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Ohio Supreme Court rules new maps unconstitutional for third time; May 3rd primary unlikely

New maps for state House and Senate districts have once again been ruled unconstitutionally gerrymandered by the Ohio Supreme Court. Those maps were approved by the Ohio Redistricting Commission on February 24. Statehouse correspondent Karen Kasler reports a full primary for statewide, legislative and congressional candidates on May 3 is now all but impossible.

In a 4-3 ruling, the court rejected the third attempt at legislative maps, which gave Republicans 54% of the seats in the House and Senate.

Opponents had argued the number of competitive districts still disproportionately impacts Democratic seats. The majority opinion says Democrats on the commission had no input and that the process was even more one-sided than in previous map attempts.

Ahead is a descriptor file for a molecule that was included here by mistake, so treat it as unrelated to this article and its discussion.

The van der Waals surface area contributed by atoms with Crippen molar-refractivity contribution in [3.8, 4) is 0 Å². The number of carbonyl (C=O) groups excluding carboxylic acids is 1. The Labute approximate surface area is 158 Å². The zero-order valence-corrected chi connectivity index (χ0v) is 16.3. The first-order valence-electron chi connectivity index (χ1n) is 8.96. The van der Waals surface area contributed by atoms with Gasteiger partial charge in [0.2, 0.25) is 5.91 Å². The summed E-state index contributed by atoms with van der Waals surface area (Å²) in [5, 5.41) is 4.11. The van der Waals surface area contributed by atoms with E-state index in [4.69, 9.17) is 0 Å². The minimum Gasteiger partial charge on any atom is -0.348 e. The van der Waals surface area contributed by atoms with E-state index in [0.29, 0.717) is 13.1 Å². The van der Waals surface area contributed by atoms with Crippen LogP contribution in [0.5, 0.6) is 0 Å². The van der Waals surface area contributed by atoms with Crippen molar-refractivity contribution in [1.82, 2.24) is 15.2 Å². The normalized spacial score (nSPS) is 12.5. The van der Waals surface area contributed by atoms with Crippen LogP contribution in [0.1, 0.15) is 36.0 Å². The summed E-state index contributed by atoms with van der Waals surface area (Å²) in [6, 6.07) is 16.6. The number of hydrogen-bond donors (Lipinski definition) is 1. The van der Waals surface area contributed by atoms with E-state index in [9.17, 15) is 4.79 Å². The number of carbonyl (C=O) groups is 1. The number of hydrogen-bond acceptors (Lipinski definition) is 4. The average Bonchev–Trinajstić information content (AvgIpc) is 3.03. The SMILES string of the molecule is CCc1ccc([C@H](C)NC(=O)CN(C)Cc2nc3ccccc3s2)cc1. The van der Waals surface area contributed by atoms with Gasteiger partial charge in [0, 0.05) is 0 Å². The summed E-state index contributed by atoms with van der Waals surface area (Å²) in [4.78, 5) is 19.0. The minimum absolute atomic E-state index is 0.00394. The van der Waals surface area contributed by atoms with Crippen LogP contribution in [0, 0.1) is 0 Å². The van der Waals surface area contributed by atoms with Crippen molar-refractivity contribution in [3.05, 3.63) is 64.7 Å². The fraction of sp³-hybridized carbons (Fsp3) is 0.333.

But in a strongly worded dissent, Republicans Sharon Kennedy and Pat DeWine wrote the decision means “electoral chaos” and – again quoting - "The majority’s decree today is an exercise of raw political power. Nothing less. Nothing more."

New maps are due next Monday. Elections officials have said a full May 3 primary wouldn’t be possible if the court threw out these maps or the congressional map, which is still being reviewed.